You can drag HBCU presidents for meeting with Donald Trump, but don’t ignore their struggles for our people

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If you were dying of thirst and some stranger rolled up to give you a tall glass of water, how would you feel about it?

What if the person giving you the water hated Mexicans, Muslims, lesbians, gays, transgendered or gender nonconforming children, black protesters, black people who vote, women, married women who resist genital grabbing men, white women who think for themselves, people who read, the media, and Rosie O’Donnell?

Such is the life of presidents leading America’s historically black colleges and universities recently invited to the White House. They are fighting for the survival of their institutions, often alone, and now they are suffering indignant Twitter challenges to their integrity because they met with Donald Trump.

“You’ve been used for a photo opp” many of the Twitter millennials – and some older people who act like Twitter millennials – are saying.

If you aren’t clear, Twitter millennials are always intellectually on point, morally pure, and insufferably “woke.” Especially the lucky few that make it through college (often through HBCUs) only to travel the country Snapchatting their picture-perfect meals while ignoring email soliciting contributions to the colleges they rep on t-shirts.

If only their activism was focused, practical, and aligned with the fight HBCU presidents are having to keep the lights on for a 150 year tradition of black self-determination in education.

University of Pennsylvania’s Marybeth Gassman, quoted in the Business Insider, says “HBCUs often struggle because they have fewer resources than other colleges — typically due to lower endowments and less money coming in from alumni giving.”

The same article points to inequitable funding from government, citing a piece by Donald Mitchell, Jr comparing ”the University of North Carolina—Chapel Hill’s $15,700 in state funding per student” versus “North Carolina A&T University’s $7,800 in state funding per student.

It’s doubtful that Trump found Jesus on this issue for himself. Realty television celebrity (and ordained pastor) Omarosa Manigault, herself an alum of Howard University, is suspected to be the point of origin for his calculating interest in throwing a bone to black education.

According to HBCU Digest the result will be an executive order promising increased support for HBSCUs, one that bills itself as “among the most progressive partnerships between the White House and HBCUs in decades.”

It’s going to be huuuuge.

I’m not so sure, but I’m happy to see “White House Initiative on HBCUs” might move from out of the Department of Education’s basement and into the actual White House.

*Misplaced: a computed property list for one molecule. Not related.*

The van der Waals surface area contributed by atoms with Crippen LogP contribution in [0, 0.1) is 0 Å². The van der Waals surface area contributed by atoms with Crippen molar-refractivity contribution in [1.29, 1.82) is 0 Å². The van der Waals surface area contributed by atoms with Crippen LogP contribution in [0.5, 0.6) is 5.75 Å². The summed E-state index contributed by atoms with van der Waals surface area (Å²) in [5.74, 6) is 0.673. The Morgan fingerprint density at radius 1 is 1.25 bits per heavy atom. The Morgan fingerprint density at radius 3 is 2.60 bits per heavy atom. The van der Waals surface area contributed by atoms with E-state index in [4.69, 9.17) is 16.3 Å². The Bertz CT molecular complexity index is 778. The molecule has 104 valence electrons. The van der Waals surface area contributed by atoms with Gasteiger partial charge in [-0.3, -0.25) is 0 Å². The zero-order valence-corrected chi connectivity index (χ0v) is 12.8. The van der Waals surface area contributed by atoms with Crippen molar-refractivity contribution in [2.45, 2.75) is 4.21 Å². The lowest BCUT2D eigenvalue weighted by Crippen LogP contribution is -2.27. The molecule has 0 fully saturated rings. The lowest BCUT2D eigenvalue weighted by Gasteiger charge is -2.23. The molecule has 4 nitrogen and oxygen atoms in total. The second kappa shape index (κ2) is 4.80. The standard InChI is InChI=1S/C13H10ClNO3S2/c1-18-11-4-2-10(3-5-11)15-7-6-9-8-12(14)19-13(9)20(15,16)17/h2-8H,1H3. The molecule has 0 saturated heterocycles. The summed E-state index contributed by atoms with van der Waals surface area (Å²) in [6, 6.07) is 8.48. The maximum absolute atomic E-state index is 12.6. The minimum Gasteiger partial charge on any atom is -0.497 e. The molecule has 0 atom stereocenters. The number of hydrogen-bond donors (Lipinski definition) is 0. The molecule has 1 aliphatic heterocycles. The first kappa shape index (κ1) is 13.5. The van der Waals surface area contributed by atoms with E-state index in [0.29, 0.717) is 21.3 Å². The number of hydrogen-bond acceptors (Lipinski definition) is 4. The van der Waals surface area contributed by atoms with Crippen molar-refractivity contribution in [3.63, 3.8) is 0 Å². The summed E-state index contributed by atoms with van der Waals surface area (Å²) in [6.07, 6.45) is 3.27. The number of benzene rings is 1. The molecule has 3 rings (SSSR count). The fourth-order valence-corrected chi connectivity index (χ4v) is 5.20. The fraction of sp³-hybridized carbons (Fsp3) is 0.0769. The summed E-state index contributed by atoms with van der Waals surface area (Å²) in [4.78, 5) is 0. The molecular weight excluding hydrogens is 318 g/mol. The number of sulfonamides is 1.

Ironically, and painfully, this showy display of Trump’s love for black colleges is in bizarre contrast to eight years of President Obama’s record.

HBCU presidents have complained for almost a decade that the needs of their institutions, and their students, were not only neglected by the White House, but in some cases they were harmed.

Black college students and HBCUs were disproportionately impacted by the Obama administration’s changes to the time span students could use Pell Grants, and his stricter guidelines for government-backed student loans to low-income families.

Those defending Obama’s record will point out he increased funds for HBCU students by $1 billion. That’s true and you should be thankful for it.

Critics, though, will remind you that it wasn’t all perfect. During the same time, our Ivy League educated “first black president” often slid into discomforting paternalism and reminded his incredibly loyal black voters that he was the president of America, not black America. He scolded us about being better parents; told us to stop complaining, pull up our pants, take off our slippers, and get to work – for him.

We obliged like good soldiers even if it felt like a slap to our esteem. It’s what we do.

Nobody felt the agglomeration of that relationship more than HBCU leaders who never received the support you might expect from a president that enjoyed nearly universal black support.

Now HBCU leaders must pivot and make the best of yet another intricate relationship, this time with an incomparably problematic president who offers thirsty people water for political reasons (see Nixon’s overture to black capitalism for a parallel).

If I were leading a historically black college and I was asked to attend a meeting with the highest elected official on planet Earth, I would go and be there early. I would resist lazy activism or childish displays of oppositional defiance that promise no gains for my constituents. I would stubbornly keep the main thing (producing more black college graduates), the main thing (producing more black college graduates!!!).

Regardless of who occupies the Oval Office, we must stay focused on our permanent interests, and the survival of black schools is definitely one of those interests.

If you want a detailed list of tangible policy aims to bolster HBCUs and their students, the UNCF (as always) has you covered. Their memo to President-elect Donald Trump from December 2016 details 10 actionable goals we all should support.

If all you want to do is be Twitter-famous for talking nonsense about people who are doing more than you increase the number of educated black people, no one can help you.

All I can tell you is that if Twitter had been active when Booker T. Washington was building black educational institutions more than a century ago – the institutions that created successive waves of middle class black intellectuals, professionals, and yes, Twitter activists – we might not have HBCUs today.

Luckily we have always had leaders that knew how to keep their eyes on the prize. Sometimes you just have to drink the unholy water and pray your people will have some grace about your sacrifices.

BREAKING: President Trump signs executive order repealing Common Core state standards